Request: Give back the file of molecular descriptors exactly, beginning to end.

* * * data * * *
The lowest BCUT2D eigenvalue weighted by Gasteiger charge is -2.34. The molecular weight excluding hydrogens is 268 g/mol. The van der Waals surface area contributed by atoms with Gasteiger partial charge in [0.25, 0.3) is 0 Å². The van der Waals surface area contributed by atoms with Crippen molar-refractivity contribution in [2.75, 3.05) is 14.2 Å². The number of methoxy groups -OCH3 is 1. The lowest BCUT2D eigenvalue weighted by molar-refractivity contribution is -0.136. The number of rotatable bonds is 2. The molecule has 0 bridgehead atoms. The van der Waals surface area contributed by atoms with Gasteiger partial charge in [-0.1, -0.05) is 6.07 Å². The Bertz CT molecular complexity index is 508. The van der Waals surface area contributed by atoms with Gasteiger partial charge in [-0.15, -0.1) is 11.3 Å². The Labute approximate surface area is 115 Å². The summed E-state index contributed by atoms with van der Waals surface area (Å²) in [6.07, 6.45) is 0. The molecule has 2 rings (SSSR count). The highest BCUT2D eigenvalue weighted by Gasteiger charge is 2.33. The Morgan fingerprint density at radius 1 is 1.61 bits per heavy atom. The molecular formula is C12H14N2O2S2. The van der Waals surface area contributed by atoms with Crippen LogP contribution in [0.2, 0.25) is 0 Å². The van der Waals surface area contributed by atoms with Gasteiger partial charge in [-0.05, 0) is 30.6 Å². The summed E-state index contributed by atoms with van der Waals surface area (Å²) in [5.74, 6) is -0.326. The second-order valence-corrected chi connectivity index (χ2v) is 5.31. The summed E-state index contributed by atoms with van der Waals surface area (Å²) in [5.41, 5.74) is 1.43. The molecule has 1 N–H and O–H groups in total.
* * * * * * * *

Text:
The lowest BCUT2D eigenvalue weighted by Gasteiger charge is -2.34. The molecular weight excluding hydrogens is 268 g/mol. The van der Waals surface area contributed by atoms with Gasteiger partial charge in [0.25, 0.3) is 0 Å². The van der Waals surface area contributed by atoms with Crippen molar-refractivity contribution in [2.75, 3.05) is 14.2 Å². The number of methoxy groups -OCH3 is 1. The lowest BCUT2D eigenvalue weighted by molar-refractivity contribution is -0.136. The number of rotatable bonds is 2. The molecule has 0 bridgehead atoms. The van der Waals surface area contributed by atoms with Gasteiger partial charge in [-0.1, -0.05) is 6.07 Å². The Bertz CT molecular complexity index is 508. The van der Waals surface area contributed by atoms with Gasteiger partial charge in [-0.15, -0.1) is 11.3 Å². The Labute approximate surface area is 115 Å². The summed E-state index contributed by atoms with van der Waals surface area (Å²) in [6.07, 6.45) is 0. The molecule has 2 rings (SSSR count). The highest BCUT2D eigenvalue weighted by Gasteiger charge is 2.33. The Morgan fingerprint density at radius 1 is 1.61 bits per heavy atom. The molecular formula is C12H14N2O2S2. The van der Waals surface area contributed by atoms with Crippen LogP contribution in [0.2, 0.25) is 0 Å². The van der Waals surface area contributed by atoms with Gasteiger partial charge in [-0.05, 0) is 30.6 Å². The summed E-state index contributed by atoms with van der Waals surface area (Å²) in [5.74, 6) is -0.326. The second-order valence-corrected chi connectivity index (χ2v) is 5.31. The summed E-state index contributed by atoms with van der Waals surface area (Å²) in [5.41, 5.74) is 1.43. The molecule has 1 N–H and O–H groups in total.